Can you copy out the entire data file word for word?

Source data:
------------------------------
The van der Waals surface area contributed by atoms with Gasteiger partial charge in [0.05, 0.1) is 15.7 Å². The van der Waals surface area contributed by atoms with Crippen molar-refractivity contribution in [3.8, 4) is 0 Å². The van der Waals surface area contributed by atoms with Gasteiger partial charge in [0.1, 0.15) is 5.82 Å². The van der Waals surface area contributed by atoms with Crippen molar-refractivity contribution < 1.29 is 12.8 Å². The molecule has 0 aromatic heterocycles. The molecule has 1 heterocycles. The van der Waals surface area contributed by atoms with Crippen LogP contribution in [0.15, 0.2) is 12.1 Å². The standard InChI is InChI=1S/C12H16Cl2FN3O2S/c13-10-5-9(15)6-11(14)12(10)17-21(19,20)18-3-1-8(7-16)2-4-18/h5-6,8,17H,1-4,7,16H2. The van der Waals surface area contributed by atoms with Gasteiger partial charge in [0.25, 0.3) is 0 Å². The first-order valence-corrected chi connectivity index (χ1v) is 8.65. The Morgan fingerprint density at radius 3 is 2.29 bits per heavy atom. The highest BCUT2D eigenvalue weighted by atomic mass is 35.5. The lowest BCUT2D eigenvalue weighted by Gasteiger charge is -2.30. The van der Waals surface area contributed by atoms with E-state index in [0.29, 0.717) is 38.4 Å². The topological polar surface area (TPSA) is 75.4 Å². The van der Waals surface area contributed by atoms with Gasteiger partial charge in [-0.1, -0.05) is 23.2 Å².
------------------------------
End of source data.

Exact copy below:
The van der Waals surface area contributed by atoms with Gasteiger partial charge in [0.05, 0.1) is 15.7 Å². The van der Waals surface area contributed by atoms with Crippen molar-refractivity contribution in [3.8, 4) is 0 Å². The van der Waals surface area contributed by atoms with Gasteiger partial charge in [0.1, 0.15) is 5.82 Å². The van der Waals surface area contributed by atoms with Crippen molar-refractivity contribution < 1.29 is 12.8 Å². The molecule has 0 aromatic heterocycles. The molecule has 1 heterocycles. The van der Waals surface area contributed by atoms with Crippen LogP contribution in [0.15, 0.2) is 12.1 Å². The standard InChI is InChI=1S/C12H16Cl2FN3O2S/c13-10-5-9(15)6-11(14)12(10)17-21(19,20)18-3-1-8(7-16)2-4-18/h5-6,8,17H,1-4,7,16H2. The van der Waals surface area contributed by atoms with Gasteiger partial charge in [0.25, 0.3) is 0 Å². The first-order valence-corrected chi connectivity index (χ1v) is 8.65. The Morgan fingerprint density at radius 3 is 2.29 bits per heavy atom. The highest BCUT2D eigenvalue weighted by atomic mass is 35.5. The lowest BCUT2D eigenvalue weighted by Gasteiger charge is -2.30. The van der Waals surface area contributed by atoms with E-state index in [0.29, 0.717) is 38.4 Å². The topological polar surface area (TPSA) is 75.4 Å². The van der Waals surface area contributed by atoms with Gasteiger partial charge in [-0.1, -0.05) is 23.2 Å².